The conversation around charging infrastructure in early the days of commercial EV adoption has revolved around infrastructure investments made by fleets to support their EV efforts, but as the scope of commercial vehicle decarbonization grows, so too does the conversation about the need for public charging infrastructure. Or to put it bluntly: A fleet alone can’t single-handedly change the world. We’re going to need to work together.
When looking at the current landscape of public charging for medium- and heavy-duty vehicles, the reality is simple: There’s not enough. That’s according to Tesi Bravo, deputy director at EnergIIZE.
“If we think about fleet duty cycles, we have routes for vehicles that need to charge in route–public charging is important to get those vehicles moving,” Bravo said, and then noted that the EnergIIZE estimates that 25% to 30% of all charging infrastructure projects are public. While that seems like a large percentage, only 120 projects have been funded. “We’re going to need more,” she said.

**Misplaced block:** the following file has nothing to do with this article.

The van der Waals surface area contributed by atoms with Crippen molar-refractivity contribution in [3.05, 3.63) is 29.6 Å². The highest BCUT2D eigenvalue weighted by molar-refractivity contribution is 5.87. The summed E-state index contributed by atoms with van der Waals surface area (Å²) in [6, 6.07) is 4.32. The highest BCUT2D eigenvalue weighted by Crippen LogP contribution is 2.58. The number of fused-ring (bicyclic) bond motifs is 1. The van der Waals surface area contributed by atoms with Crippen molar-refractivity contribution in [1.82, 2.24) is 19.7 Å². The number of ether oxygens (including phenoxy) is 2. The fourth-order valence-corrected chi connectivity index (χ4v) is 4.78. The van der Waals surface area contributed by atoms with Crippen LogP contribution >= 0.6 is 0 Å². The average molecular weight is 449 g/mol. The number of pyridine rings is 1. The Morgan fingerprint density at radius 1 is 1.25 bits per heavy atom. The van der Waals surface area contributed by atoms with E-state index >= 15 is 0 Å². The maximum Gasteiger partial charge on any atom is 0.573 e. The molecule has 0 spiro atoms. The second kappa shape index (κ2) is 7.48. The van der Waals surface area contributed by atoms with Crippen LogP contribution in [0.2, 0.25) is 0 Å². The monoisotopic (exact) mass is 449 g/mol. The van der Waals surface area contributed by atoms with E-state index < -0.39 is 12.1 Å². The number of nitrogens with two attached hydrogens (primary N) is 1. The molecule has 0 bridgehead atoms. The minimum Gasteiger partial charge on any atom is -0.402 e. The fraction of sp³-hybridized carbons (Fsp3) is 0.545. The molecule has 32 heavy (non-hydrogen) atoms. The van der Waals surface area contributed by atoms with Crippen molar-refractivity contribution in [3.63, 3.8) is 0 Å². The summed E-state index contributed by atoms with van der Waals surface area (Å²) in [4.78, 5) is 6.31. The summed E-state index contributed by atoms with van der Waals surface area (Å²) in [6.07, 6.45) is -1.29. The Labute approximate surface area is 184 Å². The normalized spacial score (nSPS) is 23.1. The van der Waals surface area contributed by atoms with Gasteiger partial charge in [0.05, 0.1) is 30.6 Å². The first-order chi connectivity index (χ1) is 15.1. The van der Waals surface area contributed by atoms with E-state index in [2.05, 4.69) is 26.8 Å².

Not only that, but we’re going to need more charging locations that are specifically designed for medium- and heavy-duty trucks, which presents unique hurdles. A significant consideration is location. As Bravo highlighted: “You need a lot of square footage.” Larger commercial vehicles require extremely different site designs compared to smaller or light-duty vehicles. Look at current travel centers across the country as an example: There are dedicated lanes for truck refueling because of the size and refueling time. Bravo also stressed that the ability to provide chargers that are fast enough in locations that cater to these larger vehicles is essential to grow mainstream adoption.
Enter a big opportunity: business-to-business charging. That means fleets share their charging facilities with others, enabling them to offset costs and maximize infrastructure usage. “If I’m a fleet and I buy a bunch of high-powered DC chargers and I’m behind a gate, if I don’t have vehicles on those chargers—could I share those chargers with another small business?” Bravo asked.
Watch the video above for the full conversation that seeks answers to that question and looks at other opportunities that the need for public commercial vehicle charging infrastructure presents.
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